Getting Started with IBM BladeCenter
Change Management. 2
Understanding the Hardware. 3
BladeCenter, Blades and Modules. 3
Connecting Storage. 5
Blade Start Up. 7
Update Firmware. 8
SAS Module Zoning. 9
Configuring the Network. 10
Works Cited. 11
This article provides a guide to getting started with blades and the BladeCenter chassis. As there are many ways the network could be configured, a specific scenario is presented here. It involves the use of a few blades, external storage, two internal switches and two internal SAS modules.
The BladeCenter S looks like the pictures shown below:
Other models of BladeCenter (such as the ‘H’) are similar. Some don’t have the option to install onboard storage (pictured on the left and right as blank panels), but may have more room for additional blades.
In this article, we consider the scenario of a BladeCenter S with external storage (DS3200), and no internal storage.
The power to the BladeCenter S is provided by four standard power cords on the back. Larger models may have special power requirements, such as three-phase power. The picture shows the two most common power connectors that can be used.
There is no on switch for the BladeCenter, so once power is connected it is considered on, and any modules installed in the back start to boot (more on the modules later).
Each individual blade slides in the front, and has its own power button. When power is first connected, the power light on the front will flash rapidly as it ‘charges up’. When the flashing slows down, it is ready to be started.
Also on the front of each blade are two KVM buttons. One controls which Blade uses the keyboard, mouse and monitor. The other controls which blade uses the DVD drive and USB ports on the front. When you press the KVM buttons, they light up so you can see which blade is using those resources.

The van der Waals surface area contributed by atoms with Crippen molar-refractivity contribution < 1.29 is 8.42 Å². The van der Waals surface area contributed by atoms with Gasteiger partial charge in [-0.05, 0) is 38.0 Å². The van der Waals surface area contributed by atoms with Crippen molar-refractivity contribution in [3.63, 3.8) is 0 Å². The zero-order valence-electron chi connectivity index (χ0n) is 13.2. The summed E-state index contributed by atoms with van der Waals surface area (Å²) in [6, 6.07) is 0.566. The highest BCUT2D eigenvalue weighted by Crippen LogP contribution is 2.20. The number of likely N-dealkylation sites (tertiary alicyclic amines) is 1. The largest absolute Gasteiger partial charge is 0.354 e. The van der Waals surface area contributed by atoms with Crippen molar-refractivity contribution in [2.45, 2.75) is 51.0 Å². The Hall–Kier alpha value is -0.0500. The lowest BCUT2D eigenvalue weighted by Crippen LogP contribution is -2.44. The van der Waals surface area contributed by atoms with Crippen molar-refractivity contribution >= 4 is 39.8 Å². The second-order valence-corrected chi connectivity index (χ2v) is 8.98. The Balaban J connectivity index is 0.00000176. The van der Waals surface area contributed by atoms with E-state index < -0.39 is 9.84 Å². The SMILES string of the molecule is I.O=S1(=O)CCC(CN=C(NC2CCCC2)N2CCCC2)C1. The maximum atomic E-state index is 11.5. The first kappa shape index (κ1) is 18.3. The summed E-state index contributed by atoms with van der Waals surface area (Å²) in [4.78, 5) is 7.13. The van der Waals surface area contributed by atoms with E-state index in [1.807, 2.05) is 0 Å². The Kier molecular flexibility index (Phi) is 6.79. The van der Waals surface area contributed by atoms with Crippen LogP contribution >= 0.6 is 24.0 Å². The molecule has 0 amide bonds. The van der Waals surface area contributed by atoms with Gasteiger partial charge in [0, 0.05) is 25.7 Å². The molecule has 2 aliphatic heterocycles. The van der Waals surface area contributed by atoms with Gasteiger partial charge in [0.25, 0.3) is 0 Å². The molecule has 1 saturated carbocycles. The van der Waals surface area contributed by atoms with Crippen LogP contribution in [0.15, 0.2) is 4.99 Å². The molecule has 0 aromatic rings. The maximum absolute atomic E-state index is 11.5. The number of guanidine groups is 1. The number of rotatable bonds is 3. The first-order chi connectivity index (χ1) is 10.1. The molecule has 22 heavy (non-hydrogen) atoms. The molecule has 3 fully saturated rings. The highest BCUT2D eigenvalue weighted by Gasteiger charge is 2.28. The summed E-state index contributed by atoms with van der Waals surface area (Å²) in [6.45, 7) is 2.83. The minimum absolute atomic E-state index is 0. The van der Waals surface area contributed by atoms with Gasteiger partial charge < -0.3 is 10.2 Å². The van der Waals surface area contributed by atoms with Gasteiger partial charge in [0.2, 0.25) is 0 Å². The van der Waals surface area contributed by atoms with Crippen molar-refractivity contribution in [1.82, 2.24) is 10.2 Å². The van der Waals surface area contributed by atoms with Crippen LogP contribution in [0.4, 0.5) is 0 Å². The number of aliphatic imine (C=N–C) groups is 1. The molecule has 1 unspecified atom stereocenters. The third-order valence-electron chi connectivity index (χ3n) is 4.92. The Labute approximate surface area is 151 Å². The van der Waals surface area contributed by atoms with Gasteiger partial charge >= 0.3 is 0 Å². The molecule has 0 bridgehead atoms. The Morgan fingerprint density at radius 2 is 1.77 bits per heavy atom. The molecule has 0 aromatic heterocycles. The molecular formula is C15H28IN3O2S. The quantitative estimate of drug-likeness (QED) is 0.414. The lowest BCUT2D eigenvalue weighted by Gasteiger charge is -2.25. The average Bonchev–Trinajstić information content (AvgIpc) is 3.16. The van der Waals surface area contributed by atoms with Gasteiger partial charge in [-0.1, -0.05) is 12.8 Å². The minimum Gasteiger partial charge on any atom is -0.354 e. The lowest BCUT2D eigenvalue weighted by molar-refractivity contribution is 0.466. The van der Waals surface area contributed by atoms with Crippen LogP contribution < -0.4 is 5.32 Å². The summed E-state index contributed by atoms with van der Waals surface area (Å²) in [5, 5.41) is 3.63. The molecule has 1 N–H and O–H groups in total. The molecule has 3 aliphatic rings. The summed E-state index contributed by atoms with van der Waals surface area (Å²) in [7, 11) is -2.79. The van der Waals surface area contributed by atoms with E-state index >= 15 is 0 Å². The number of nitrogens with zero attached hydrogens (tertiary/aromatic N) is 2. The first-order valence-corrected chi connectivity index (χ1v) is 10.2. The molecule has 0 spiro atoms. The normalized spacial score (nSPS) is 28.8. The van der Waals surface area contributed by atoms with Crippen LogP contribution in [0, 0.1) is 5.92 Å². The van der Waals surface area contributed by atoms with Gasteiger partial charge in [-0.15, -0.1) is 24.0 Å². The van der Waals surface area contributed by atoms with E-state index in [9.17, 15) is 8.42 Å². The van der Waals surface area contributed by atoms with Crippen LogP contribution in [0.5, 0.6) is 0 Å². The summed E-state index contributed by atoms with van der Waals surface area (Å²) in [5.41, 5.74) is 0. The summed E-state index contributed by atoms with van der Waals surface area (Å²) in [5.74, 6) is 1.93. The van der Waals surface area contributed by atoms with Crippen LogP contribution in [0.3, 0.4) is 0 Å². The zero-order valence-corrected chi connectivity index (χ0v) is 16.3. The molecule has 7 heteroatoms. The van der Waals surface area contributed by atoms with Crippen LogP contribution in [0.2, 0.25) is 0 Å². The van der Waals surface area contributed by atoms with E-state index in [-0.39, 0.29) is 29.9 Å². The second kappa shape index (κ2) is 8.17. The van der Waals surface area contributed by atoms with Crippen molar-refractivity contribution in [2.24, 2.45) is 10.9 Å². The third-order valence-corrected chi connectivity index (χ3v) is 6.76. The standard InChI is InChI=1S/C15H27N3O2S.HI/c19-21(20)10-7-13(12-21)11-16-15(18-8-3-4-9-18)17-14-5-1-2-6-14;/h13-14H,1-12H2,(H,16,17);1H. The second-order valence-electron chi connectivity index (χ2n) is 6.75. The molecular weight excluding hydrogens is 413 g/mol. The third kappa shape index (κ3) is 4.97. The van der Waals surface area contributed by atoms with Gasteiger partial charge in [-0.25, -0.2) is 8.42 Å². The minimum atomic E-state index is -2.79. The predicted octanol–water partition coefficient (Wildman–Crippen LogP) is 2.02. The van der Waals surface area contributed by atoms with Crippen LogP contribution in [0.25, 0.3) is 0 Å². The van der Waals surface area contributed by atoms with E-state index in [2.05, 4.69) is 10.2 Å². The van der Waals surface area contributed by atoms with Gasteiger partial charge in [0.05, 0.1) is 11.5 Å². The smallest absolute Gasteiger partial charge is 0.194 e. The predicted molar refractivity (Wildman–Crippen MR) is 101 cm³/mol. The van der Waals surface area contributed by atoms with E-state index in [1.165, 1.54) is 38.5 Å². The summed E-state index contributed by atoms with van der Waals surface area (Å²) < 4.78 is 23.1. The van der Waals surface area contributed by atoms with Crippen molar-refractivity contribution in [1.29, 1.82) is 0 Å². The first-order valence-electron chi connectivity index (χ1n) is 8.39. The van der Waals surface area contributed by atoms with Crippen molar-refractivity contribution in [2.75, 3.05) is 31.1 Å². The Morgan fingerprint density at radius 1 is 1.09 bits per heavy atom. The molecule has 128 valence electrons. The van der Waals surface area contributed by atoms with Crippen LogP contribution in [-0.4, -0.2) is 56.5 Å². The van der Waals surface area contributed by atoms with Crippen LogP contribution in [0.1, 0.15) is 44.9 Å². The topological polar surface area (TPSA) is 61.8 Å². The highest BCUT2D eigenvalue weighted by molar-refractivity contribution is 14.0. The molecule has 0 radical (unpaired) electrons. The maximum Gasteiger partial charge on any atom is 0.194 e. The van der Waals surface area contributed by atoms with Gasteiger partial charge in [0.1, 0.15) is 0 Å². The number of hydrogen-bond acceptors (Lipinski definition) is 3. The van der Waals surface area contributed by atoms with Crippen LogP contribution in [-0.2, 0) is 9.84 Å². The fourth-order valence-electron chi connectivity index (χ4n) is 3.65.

In the back of the blade there are four I/O slots for modules to be installed. In this scenario, there are two switch modules (installed in I/O 1 and 2) and two SAS modules (installed in I/O 3 and 4). The ports on the modules can be mapped directly to the blades. More information on how this works soon.
The MM slot on the back is for the management module. An MM (Management Module) or AMM (Advanced Management Module) can be installed (in this scenario, the AMM is used). The AMM allows a keyboard, mouse, monitor, etc to be used.
Each blade has its own storage, which can be a maximum of two hard disks. These disks are usually in a RAID mirror. This is for its operating system to boot from. Once its operating system has been started, it can then access additional storage.
Additional storage can be stored internal to the BladeCenter, or external. Internal storage can be seen on the front of the BladeCentre chassis. The two blank areas on the left and right sides of the picture shown before is where the hard disks are installed. Additionally, in the same section as the DVD drive, there are two slots where the RAID controller and battery are installed.
External storage can be connected to an appropriate module on the back of the chassis. In this scenario, we are using an IBM DS3200, which is SAS enabled storage.
On the back of the DS3200 there are two controllers (controller A and B). Each has two SAS ports and a network interface. One of each SAS port is the expansion port that can be used to add additional storage (such as an EXP3000). The other ports (the ‘host channel’) connect to the ports in the SAS modules on the chassis. Usually one controller goes to one module, and the other controller goes to the other module for redundancy.
If applicable, other SAS devices (such as a tape library) can be connected to the SAS modules.
Each blade has four internal network cards which connect directly with the switch modules one and two. Each switch has six ports external ports, and two internal ports to connect to the blades. This means that each blade has two NICs connecting to each switch (note that this may vary depending on the model of switch module installed).
The blade connection to the switch can be symbolised as below. This shows how each blade connects two NICs to each switch, and each switch has six external connections.
This means that each switch has the capability of 12 internal ports (two ports per blade with up to six blades in the S series chassis):
Similarly, Each blade has an internal SAS connector connected to each SAS I/O module. Each SAS I/O module has four external SAS connections. This is the same principal as the switches.
To get the blade to boot most operating systems, first turn on legacy booting. Start the blade, and on the splash screen, press F1 to enter setup. Go to boot options, and set the boot order to CDROM -> Legacy Only -> HDD 1 -> HDD 2 -> HDD 3 -> Floppy -> PXE
On start-up, enter the SAS BIOS and confirm that RAID on the blade server is configured. If not, create an array